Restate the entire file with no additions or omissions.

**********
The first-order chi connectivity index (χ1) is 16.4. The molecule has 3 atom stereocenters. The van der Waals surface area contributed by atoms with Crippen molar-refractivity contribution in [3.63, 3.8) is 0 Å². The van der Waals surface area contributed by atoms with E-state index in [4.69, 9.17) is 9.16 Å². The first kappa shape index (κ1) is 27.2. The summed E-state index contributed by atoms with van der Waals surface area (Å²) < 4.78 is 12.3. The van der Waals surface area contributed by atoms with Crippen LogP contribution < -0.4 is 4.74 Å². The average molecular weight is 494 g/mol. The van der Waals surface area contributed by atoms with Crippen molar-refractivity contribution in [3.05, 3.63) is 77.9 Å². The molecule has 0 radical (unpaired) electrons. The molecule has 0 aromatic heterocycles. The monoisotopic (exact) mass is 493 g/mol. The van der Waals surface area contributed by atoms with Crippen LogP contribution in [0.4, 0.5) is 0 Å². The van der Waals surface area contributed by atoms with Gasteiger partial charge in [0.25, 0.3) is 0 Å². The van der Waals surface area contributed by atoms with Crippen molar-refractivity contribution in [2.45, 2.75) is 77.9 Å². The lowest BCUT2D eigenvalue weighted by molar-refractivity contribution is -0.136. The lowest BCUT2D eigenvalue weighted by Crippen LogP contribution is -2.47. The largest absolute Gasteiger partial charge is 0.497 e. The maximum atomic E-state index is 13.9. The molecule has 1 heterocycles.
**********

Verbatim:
The first-order chi connectivity index (χ1) is 16.4. The molecule has 3 atom stereocenters. The van der Waals surface area contributed by atoms with Crippen molar-refractivity contribution in [3.63, 3.8) is 0 Å². The van der Waals surface area contributed by atoms with E-state index in [4.69, 9.17) is 9.16 Å². The first kappa shape index (κ1) is 27.2. The summed E-state index contributed by atoms with van der Waals surface area (Å²) < 4.78 is 12.3. The van der Waals surface area contributed by atoms with Crippen LogP contribution < -0.4 is 4.74 Å². The average molecular weight is 494 g/mol. The van der Waals surface area contributed by atoms with Crippen molar-refractivity contribution in [3.05, 3.63) is 77.9 Å². The molecule has 0 radical (unpaired) electrons. The molecule has 0 aromatic heterocycles. The monoisotopic (exact) mass is 493 g/mol. The van der Waals surface area contributed by atoms with Crippen LogP contribution in [0.4, 0.5) is 0 Å². The van der Waals surface area contributed by atoms with Gasteiger partial charge in [0.25, 0.3) is 0 Å². The van der Waals surface area contributed by atoms with Crippen molar-refractivity contribution in [2.45, 2.75) is 77.9 Å². The lowest BCUT2D eigenvalue weighted by molar-refractivity contribution is -0.136. The lowest BCUT2D eigenvalue weighted by Crippen LogP contribution is -2.47. The largest absolute Gasteiger partial charge is 0.497 e. The maximum atomic E-state index is 13.9. The molecule has 1 heterocycles.